Witness to change

A half finished novel and some unpublished stories draw attention to one of the foremost Indian novelists of English language
Attia Hosain was one of the foremost Indian novelists of English language. Her tour de force Sunlight on a Broken Column is considered by many to be one of the best English novels to have emerged from India. It captures the fast changing society under the compulsion of the momentous changes that took place with the freedom movement that led to partition of the subcontinent between India and Pakistan.
Attia Hosain was a witness to that change as she grew up in a taluqdar family of Oudh and represented in more ways than one the Indo Muslim civilization as it came to evolve over a period of seven hundred years. She could not bear the partition of the subcontinent and just before that she moved to England with her husband. She remained there till the very end purposefully refusing the nationality of either India or Pakistan. She took advantage of the offer of citizenship by the British government of its erstwhile colonial citizens and stayed back engaging herself in broadcasting and writing.
English writings have flourished in India and to some extent in Pakistan over these last sixty odd years and some of the writers now are even mentioned by the literati. But Attia Hosain was not able to gain the same recognition as those living in India probably because she was away living in England.
Self-effacing and not believing in her own promotion, she was not a prolific writer though he was able to be a part of the circle of people from various colonial outposts who had gathered in England and wanted to write. Some of her works were inspired by those forums. She lived in an age when air travel and internet and television satellite channels had not obliterated the physical distance. The physical distance also meant cultural distance unlike these days when there is an illusion created by virtual reality that physical distance and cultural distance have ceased to exist or become one, and that often has resulted in violent clash of values and perceptions. It is all jumbled up here.
It was also jumbled up for Attia Hosain as she could not fully comprehend the reasons for the division of subcontinent and the fast changing cultural and economic scenario. It was probably more dramatic for a woman because the changes were greater in their lives than those of men more used to outdoor lives.
She was the first to go to college from the taluqdar family of Oudh and, though married at a young age as was the wont, was exposed to a larger world due to her shifting to England. Her writings are a retrospection of the life among the landed elite and then its disintegration or change, too swift that formed the bases of most of her sensibility as reflected in a line from T.S. Eliot that she chose as the title of the novel, Sunlight on a Broken Column.
 
Though in her prime Attia Hosain did write about the fast changing society that she was familiar with, the landed elite and then she wrote about the life of an Indian living in the post colonial London, in the book under review there are also stories that are based on the lives of the lower classes. It has become fashionable to write or focus on the subaltern and in the search for it in the writings of Attia Hosain she does write about the cooks, the maids, the helpers, the retainers in the household of the privileged that she must have been exposed to when she was growing up. And it is fascinating that her treatment of these characters is quite sympathetic. There is no tinge of being judgmental in the creation of the characters and their preoccupations, concerns and fascination with the masters that they are employed with.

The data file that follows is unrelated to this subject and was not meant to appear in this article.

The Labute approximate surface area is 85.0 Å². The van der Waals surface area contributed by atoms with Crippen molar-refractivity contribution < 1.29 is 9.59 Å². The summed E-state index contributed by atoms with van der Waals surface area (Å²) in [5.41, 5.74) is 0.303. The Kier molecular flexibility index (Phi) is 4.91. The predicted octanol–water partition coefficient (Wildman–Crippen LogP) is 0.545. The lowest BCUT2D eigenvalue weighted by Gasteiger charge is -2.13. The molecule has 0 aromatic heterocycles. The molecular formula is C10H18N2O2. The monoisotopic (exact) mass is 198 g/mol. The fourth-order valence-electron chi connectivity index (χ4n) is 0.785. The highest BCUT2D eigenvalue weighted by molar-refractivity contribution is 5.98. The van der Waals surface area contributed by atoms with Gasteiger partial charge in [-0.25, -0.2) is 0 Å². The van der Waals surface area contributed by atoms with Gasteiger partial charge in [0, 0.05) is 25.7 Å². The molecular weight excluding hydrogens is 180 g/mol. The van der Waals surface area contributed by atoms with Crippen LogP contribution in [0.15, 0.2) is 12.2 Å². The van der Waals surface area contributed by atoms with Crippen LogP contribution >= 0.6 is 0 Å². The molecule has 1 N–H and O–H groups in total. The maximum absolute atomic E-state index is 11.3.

Of course, it is very difficult to convince a native about the authenticity of the writings in English not only of the upper classes that draw so much from European etiquettes and mannerism, though they have their own genuine mix, but the lower classes because of the even greater particularity of their idiom and circumstances. The double difficulty of writing and creating characters, catching their nuance which can be expressed only in the local idiom with no equivalence in any other language let alone English, draws a constant comparison which is quite distracting.
An initiated reader refuses to fully imbibe the expression without becoming critical about it and instead of the absorption being followed by critical response, the two co exist with the possibility of mutually cancelling each other out. But it seems that if the subaltern is seen as a minor work by her, she has acquitted herself well compared to others who have sounded more hollow and artificial. This is the greatest problem of writing in English to the local readership, though it is easier to write to non-subcontinental English reading and speaking readership. But she has been faithful; her economy of expression saved her from this charge and also her neutral position without picking up cudgels on their behalf as some others, like the Progressive Writers Association, did.
Attia Hosain probably belonged to the same generation as Ismat Chugtai with Qurratul Ain Hyder being a decade younger, and chose to write in English while they explored the subtleties of their native language. If the three of them are taken together, despite the difference in language, they do represent the sensibility of the first half of the twentieth century of the Indo-Muslim culture.
Attia Hosain may have had the disadvantage of having written in English but her sincerity can not be doubted. It is nowhere apparent that she is writing for a foreign readership. She is only writing in English because she may have felt comfortable doing so.
Distant Traveller (New & selected fiction)
Author: Attia Hosain
Publisher: Oxford University, 2015
Pages: 279
Price: Rs  1425

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